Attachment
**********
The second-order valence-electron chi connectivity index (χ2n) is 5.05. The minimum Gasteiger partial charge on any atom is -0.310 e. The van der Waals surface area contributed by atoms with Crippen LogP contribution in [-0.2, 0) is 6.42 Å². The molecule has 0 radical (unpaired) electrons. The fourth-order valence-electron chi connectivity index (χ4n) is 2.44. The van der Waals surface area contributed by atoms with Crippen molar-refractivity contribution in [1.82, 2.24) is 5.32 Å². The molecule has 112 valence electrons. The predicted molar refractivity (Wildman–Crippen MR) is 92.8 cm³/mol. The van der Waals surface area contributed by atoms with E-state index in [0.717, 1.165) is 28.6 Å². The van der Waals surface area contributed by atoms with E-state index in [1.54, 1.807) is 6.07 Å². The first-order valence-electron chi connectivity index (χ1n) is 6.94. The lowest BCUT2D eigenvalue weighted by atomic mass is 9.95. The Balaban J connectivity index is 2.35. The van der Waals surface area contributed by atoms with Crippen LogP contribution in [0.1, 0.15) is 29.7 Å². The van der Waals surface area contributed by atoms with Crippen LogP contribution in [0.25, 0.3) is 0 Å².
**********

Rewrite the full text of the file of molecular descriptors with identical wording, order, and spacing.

The second-order valence-electron chi connectivity index (χ2n) is 5.05. The minimum Gasteiger partial charge on any atom is -0.310 e. The van der Waals surface area contributed by atoms with Crippen LogP contribution in [-0.2, 0) is 6.42 Å². The molecule has 0 radical (unpaired) electrons. The fourth-order valence-electron chi connectivity index (χ4n) is 2.44. The van der Waals surface area contributed by atoms with Crippen molar-refractivity contribution in [1.82, 2.24) is 5.32 Å². The molecule has 112 valence electrons. The predicted molar refractivity (Wildman–Crippen MR) is 92.8 cm³/mol. The van der Waals surface area contributed by atoms with E-state index in [0.717, 1.165) is 28.6 Å². The van der Waals surface area contributed by atoms with E-state index in [1.54, 1.807) is 6.07 Å². The first-order valence-electron chi connectivity index (χ1n) is 6.94. The lowest BCUT2D eigenvalue weighted by atomic mass is 9.95. The Balaban J connectivity index is 2.35. The van der Waals surface area contributed by atoms with Crippen LogP contribution in [0.1, 0.15) is 29.7 Å². The van der Waals surface area contributed by atoms with Crippen LogP contribution in [0.25, 0.3) is 0 Å².